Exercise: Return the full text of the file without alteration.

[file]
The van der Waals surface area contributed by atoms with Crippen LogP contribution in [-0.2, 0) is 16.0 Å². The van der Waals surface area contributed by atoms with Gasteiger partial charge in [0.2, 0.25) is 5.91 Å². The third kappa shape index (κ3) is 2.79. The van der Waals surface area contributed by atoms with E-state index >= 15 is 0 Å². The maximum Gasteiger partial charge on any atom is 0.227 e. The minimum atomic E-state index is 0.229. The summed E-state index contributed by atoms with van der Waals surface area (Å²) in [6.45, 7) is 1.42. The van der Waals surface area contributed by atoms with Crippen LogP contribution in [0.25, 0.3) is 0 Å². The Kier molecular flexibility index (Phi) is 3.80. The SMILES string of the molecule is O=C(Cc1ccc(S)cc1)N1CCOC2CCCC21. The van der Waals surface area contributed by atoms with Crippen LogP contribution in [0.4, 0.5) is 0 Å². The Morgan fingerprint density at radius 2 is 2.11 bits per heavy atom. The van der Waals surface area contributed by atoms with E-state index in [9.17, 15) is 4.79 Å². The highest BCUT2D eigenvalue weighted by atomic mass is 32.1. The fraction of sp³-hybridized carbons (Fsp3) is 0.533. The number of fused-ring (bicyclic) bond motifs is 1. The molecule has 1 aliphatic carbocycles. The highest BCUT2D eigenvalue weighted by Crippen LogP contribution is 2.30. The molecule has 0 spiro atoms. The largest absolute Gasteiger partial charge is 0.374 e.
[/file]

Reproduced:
The van der Waals surface area contributed by atoms with Crippen LogP contribution in [-0.2, 0) is 16.0 Å². The van der Waals surface area contributed by atoms with Gasteiger partial charge in [0.2, 0.25) is 5.91 Å². The third kappa shape index (κ3) is 2.79. The van der Waals surface area contributed by atoms with E-state index >= 15 is 0 Å². The maximum Gasteiger partial charge on any atom is 0.227 e. The minimum atomic E-state index is 0.229. The summed E-state index contributed by atoms with van der Waals surface area (Å²) in [6.45, 7) is 1.42. The van der Waals surface area contributed by atoms with Crippen LogP contribution in [0.25, 0.3) is 0 Å². The Kier molecular flexibility index (Phi) is 3.80. The SMILES string of the molecule is O=C(Cc1ccc(S)cc1)N1CCOC2CCCC21. The van der Waals surface area contributed by atoms with Crippen LogP contribution in [0.4, 0.5) is 0 Å². The Morgan fingerprint density at radius 2 is 2.11 bits per heavy atom. The van der Waals surface area contributed by atoms with E-state index in [9.17, 15) is 4.79 Å². The highest BCUT2D eigenvalue weighted by atomic mass is 32.1. The fraction of sp³-hybridized carbons (Fsp3) is 0.533. The number of fused-ring (bicyclic) bond motifs is 1. The molecule has 1 aliphatic carbocycles. The highest BCUT2D eigenvalue weighted by Crippen LogP contribution is 2.30. The molecule has 0 spiro atoms. The largest absolute Gasteiger partial charge is 0.374 e.